Both healthcare providers summoned
A Saipan and Northern Islands Legislative Delegation committee has summoned the chief executive officers and boards of the Commonwealth Healthcare Corp. and the Kagman Community Health Center to talk about what led the latter to move to a temporary site.
The KCHC, which used to operate a clinic on Lemmai Way in Kagman II, has moved its operations to the Santa Soledad Parish social hall as a result of CHCC replacing the locks and alarm codes of the KCHC clinic.
According to House vice speaker Janet Maratita (R-Saipan), a lack of planning and communication is prominent in the scuffle between the two healthcare providers. She also serves as the delegation committee chair for Health and Welfare.
“The issue here is [there is] a lack of communication. We all should come to the table and discuss it [there]. We have to lay down all our plans since our ultimate goal is to provide healthcare services in Kagman and also in San Antonio,” she told Saipan Tribune in an interview.
Their meeting is scheduled for Friday, 9am, at the House chamber on Capital Hill.
In a previous CHCC statement, CEO Esther Muña said the expiration of the Federally Qualified Health Center grant, which was funding the center, on April 30, 2018, made the KCHC facility and equipment the responsibility of CHCC.
The same statement also echoed the “most important” management requirement to be in compliance with the grant—safeguarding of assets to prevent loss, damage, or theft.
“It’s unfortunate that this is happening…we expected them to do their job and we are just doing our jobs,” said Muña in an interview with Saipan Tribune last Tuesday. “…[KCHC] made a decision to close the clinic, we just acted on that. We have to make an arrangement with the Human Resources Services and Management [the grantor] to return these items.”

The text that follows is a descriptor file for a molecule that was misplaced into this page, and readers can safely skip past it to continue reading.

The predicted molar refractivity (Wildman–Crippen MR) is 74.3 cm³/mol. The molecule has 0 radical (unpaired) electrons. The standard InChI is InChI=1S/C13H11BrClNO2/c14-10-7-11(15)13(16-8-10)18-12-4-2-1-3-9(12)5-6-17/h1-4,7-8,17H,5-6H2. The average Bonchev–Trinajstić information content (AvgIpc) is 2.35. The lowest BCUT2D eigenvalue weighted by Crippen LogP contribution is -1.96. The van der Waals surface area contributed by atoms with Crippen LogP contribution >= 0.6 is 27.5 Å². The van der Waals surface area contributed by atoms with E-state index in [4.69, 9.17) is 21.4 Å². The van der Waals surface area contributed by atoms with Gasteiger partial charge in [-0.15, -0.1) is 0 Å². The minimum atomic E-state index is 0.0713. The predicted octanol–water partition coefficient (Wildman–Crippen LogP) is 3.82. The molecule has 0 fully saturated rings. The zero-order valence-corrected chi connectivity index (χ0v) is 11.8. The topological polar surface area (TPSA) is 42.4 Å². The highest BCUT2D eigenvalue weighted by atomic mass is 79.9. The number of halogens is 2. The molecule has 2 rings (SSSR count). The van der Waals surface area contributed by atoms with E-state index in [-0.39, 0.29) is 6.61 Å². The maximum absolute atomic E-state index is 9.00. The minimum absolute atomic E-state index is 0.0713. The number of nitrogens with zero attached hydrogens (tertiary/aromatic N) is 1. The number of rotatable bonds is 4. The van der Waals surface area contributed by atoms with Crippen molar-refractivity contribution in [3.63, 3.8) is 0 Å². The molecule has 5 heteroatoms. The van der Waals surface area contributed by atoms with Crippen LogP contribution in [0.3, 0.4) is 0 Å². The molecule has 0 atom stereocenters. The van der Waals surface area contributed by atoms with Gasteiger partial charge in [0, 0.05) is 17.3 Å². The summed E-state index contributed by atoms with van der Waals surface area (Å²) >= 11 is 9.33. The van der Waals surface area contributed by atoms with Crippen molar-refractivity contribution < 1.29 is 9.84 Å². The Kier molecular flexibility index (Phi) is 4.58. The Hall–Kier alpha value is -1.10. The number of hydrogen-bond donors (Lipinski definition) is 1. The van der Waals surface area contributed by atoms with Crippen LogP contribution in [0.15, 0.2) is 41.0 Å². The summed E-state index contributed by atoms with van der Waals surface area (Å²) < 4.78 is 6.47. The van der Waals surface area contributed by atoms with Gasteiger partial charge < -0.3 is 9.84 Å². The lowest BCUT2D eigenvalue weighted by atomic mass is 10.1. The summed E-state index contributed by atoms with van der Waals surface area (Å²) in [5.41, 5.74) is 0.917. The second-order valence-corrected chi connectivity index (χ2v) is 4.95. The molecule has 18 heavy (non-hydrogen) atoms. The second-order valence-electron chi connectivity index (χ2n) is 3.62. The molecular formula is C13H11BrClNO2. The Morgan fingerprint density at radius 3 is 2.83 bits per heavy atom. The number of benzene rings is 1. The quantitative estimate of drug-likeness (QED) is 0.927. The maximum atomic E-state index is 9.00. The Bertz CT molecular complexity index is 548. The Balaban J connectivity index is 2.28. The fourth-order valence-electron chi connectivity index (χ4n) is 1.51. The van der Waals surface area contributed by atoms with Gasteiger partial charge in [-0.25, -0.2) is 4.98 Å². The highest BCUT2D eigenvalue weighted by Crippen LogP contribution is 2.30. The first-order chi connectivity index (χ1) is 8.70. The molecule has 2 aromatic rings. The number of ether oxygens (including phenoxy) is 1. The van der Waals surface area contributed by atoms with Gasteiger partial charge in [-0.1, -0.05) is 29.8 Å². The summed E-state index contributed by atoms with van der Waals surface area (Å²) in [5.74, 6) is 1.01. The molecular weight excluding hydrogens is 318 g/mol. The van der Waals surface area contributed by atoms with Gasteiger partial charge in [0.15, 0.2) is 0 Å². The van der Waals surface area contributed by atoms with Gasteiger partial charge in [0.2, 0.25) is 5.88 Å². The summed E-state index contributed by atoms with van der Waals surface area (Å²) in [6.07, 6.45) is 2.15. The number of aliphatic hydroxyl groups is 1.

Vincent Castro, the former KCHC executive director and now KCHC CEO, told Saipan Tribune yesterday that the clinic closing from April 27, 2018, to April 30, 2018, was for “staff training.”
“We still saw patients that day,” said Castro.
Both KCHC and CHCC were scheduled to meet last Monday but the result of the meeting has yet to be affirmed.
In a statement, KCHC board chair Velma Palacios said that KCHC would be proposing a collaborative memorandum of understanding with CHCC.
In a copy of the MOU that Saipan Tribune obtained late last night, it proposes that CHCC and KCHC share their services. KCHC would request CHCC to be responsible for a vast number of healthcare services, including immunization; HIV/STD prevention; family planning; radiology services; laboratory analysis; staff training; collaborative diabetes outreach; labor and delivery services; and many more, while KCHC will offer CHCC their cooperation with current and future public health projects; help provide documentation for medical coverage clients; help provide medical records free of charge; help provide services for indigent patients according to HRSA project objectives and guidelines; and assistance with final reporting requirements and transitional needs for the current HRSA grant ending April 30, 2018, among others.
“Recognizing the shared goals between KCHC and CHCC, both parties seek to leverage each other’s respective strengths, experience, technologies, methodologies, investments, and resources (both human, in-kind, and monetary) to pursue a broadly scoped service focused on supporting clinical services that advance the respective missions of both organizations,” the MOU states.
In an email from Palacios, she said KCHC does not expect an immediate response from CHCC.
“Our intent is for KCHC to present the MOU for consideration. We are open to any changes to the MOU. CHCC did indicate they don’t have MOUs with private clinics,” she said, adding that the MOU is similar to when they were co-applicants with CHCC.
In a previous statement from KCHC, the MOU seeks to “strictly” establish collaboration and nothing more with CHCC.
“KCHC will not request any monetary or direct staffing support from CHCC,” said a previous KCHC statement.